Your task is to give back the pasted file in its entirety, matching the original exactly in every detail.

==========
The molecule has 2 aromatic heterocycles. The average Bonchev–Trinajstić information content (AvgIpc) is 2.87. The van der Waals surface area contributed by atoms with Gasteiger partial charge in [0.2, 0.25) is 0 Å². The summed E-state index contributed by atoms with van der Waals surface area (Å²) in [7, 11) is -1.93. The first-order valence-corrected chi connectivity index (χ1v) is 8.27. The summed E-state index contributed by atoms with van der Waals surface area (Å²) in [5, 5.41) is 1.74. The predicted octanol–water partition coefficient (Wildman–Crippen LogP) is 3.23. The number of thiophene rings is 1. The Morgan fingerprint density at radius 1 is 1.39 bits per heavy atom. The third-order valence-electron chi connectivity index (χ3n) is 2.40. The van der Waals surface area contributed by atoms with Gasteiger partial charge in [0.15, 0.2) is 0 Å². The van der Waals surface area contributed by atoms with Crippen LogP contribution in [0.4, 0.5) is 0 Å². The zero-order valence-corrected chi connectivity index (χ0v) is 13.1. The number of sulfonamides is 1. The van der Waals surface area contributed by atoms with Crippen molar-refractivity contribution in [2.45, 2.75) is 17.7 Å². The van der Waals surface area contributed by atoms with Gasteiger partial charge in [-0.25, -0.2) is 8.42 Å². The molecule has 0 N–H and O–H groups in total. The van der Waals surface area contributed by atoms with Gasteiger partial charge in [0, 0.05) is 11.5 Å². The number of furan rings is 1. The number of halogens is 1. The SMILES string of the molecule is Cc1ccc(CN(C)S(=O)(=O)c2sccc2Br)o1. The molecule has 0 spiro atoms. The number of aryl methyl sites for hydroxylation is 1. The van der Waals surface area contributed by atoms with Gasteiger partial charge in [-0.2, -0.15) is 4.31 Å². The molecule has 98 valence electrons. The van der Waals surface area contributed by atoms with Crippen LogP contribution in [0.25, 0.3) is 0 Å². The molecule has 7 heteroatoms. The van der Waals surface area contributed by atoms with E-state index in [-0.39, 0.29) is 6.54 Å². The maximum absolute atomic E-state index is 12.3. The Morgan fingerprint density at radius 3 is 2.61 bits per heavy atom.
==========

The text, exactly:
The molecule has 2 aromatic heterocycles. The average Bonchev–Trinajstić information content (AvgIpc) is 2.87. The van der Waals surface area contributed by atoms with Gasteiger partial charge in [0.2, 0.25) is 0 Å². The summed E-state index contributed by atoms with van der Waals surface area (Å²) in [7, 11) is -1.93. The first-order valence-corrected chi connectivity index (χ1v) is 8.27. The summed E-state index contributed by atoms with van der Waals surface area (Å²) in [5, 5.41) is 1.74. The predicted octanol–water partition coefficient (Wildman–Crippen LogP) is 3.23. The number of thiophene rings is 1. The Morgan fingerprint density at radius 1 is 1.39 bits per heavy atom. The third-order valence-electron chi connectivity index (χ3n) is 2.40. The van der Waals surface area contributed by atoms with Gasteiger partial charge in [0.15, 0.2) is 0 Å². The van der Waals surface area contributed by atoms with Crippen LogP contribution in [0.4, 0.5) is 0 Å². The zero-order valence-corrected chi connectivity index (χ0v) is 13.1. The number of sulfonamides is 1. The van der Waals surface area contributed by atoms with Crippen molar-refractivity contribution in [2.45, 2.75) is 17.7 Å². The van der Waals surface area contributed by atoms with Gasteiger partial charge in [-0.25, -0.2) is 8.42 Å². The molecule has 0 N–H and O–H groups in total. The van der Waals surface area contributed by atoms with Gasteiger partial charge in [0, 0.05) is 11.5 Å². The number of furan rings is 1. The number of halogens is 1. The SMILES string of the molecule is Cc1ccc(CN(C)S(=O)(=O)c2sccc2Br)o1. The molecule has 0 spiro atoms. The number of aryl methyl sites for hydroxylation is 1. The van der Waals surface area contributed by atoms with Gasteiger partial charge in [-0.2, -0.15) is 4.31 Å². The molecule has 98 valence electrons. The van der Waals surface area contributed by atoms with Crippen LogP contribution in [0.25, 0.3) is 0 Å². The molecule has 7 heteroatoms. The van der Waals surface area contributed by atoms with E-state index in [-0.39, 0.29) is 6.54 Å². The maximum absolute atomic E-state index is 12.3. The Morgan fingerprint density at radius 3 is 2.61 bits per heavy atom.